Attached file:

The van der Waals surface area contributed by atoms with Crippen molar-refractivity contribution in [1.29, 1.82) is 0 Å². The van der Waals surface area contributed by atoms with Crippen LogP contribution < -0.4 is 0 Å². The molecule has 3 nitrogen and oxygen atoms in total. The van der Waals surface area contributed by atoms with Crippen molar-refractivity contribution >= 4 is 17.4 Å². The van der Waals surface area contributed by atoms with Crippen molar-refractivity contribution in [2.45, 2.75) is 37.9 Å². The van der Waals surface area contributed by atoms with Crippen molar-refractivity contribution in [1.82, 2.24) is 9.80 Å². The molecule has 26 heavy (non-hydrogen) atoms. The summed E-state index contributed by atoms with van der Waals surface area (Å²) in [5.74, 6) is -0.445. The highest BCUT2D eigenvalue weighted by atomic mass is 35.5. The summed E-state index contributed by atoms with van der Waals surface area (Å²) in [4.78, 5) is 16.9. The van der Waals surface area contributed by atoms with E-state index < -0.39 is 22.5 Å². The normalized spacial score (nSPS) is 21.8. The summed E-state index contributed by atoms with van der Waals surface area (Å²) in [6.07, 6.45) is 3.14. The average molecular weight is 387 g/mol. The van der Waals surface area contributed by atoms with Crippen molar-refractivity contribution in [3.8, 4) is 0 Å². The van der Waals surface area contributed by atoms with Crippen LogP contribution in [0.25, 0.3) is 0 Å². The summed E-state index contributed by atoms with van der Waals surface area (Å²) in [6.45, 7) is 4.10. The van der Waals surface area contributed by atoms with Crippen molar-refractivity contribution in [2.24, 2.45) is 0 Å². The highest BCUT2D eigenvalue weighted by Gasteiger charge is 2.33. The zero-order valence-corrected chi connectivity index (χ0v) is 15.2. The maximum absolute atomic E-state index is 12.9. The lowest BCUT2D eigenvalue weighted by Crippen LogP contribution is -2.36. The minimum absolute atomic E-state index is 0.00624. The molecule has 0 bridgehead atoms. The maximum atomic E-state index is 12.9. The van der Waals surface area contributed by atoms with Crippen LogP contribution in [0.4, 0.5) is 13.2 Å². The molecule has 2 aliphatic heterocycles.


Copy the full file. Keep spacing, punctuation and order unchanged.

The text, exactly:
The van der Waals surface area contributed by atoms with Crippen molar-refractivity contribution in [1.29, 1.82) is 0 Å². The van der Waals surface area contributed by atoms with Crippen LogP contribution < -0.4 is 0 Å². The molecule has 3 nitrogen and oxygen atoms in total. The van der Waals surface area contributed by atoms with Crippen molar-refractivity contribution >= 4 is 17.4 Å². The van der Waals surface area contributed by atoms with Crippen molar-refractivity contribution in [2.45, 2.75) is 37.9 Å². The van der Waals surface area contributed by atoms with Crippen molar-refractivity contribution in [1.82, 2.24) is 9.80 Å². The molecule has 26 heavy (non-hydrogen) atoms. The summed E-state index contributed by atoms with van der Waals surface area (Å²) in [5.74, 6) is -0.445. The highest BCUT2D eigenvalue weighted by atomic mass is 35.5. The summed E-state index contributed by atoms with van der Waals surface area (Å²) in [4.78, 5) is 16.9. The van der Waals surface area contributed by atoms with E-state index < -0.39 is 22.5 Å². The normalized spacial score (nSPS) is 21.8. The summed E-state index contributed by atoms with van der Waals surface area (Å²) in [6.07, 6.45) is 3.14. The average molecular weight is 387 g/mol. The van der Waals surface area contributed by atoms with Crippen molar-refractivity contribution in [3.8, 4) is 0 Å². The van der Waals surface area contributed by atoms with Crippen LogP contribution in [0.25, 0.3) is 0 Å². The summed E-state index contributed by atoms with van der Waals surface area (Å²) in [6.45, 7) is 4.10. The van der Waals surface area contributed by atoms with Crippen molar-refractivity contribution in [2.24, 2.45) is 0 Å². The highest BCUT2D eigenvalue weighted by Gasteiger charge is 2.33. The zero-order valence-corrected chi connectivity index (χ0v) is 15.2. The maximum absolute atomic E-state index is 12.9. The lowest BCUT2D eigenvalue weighted by Crippen LogP contribution is -2.36. The minimum absolute atomic E-state index is 0.00624. The molecule has 0 bridgehead atoms. The maximum atomic E-state index is 12.9. The van der Waals surface area contributed by atoms with Crippen LogP contribution in [0.4, 0.5) is 13.2 Å². The molecule has 2 aliphatic heterocycles.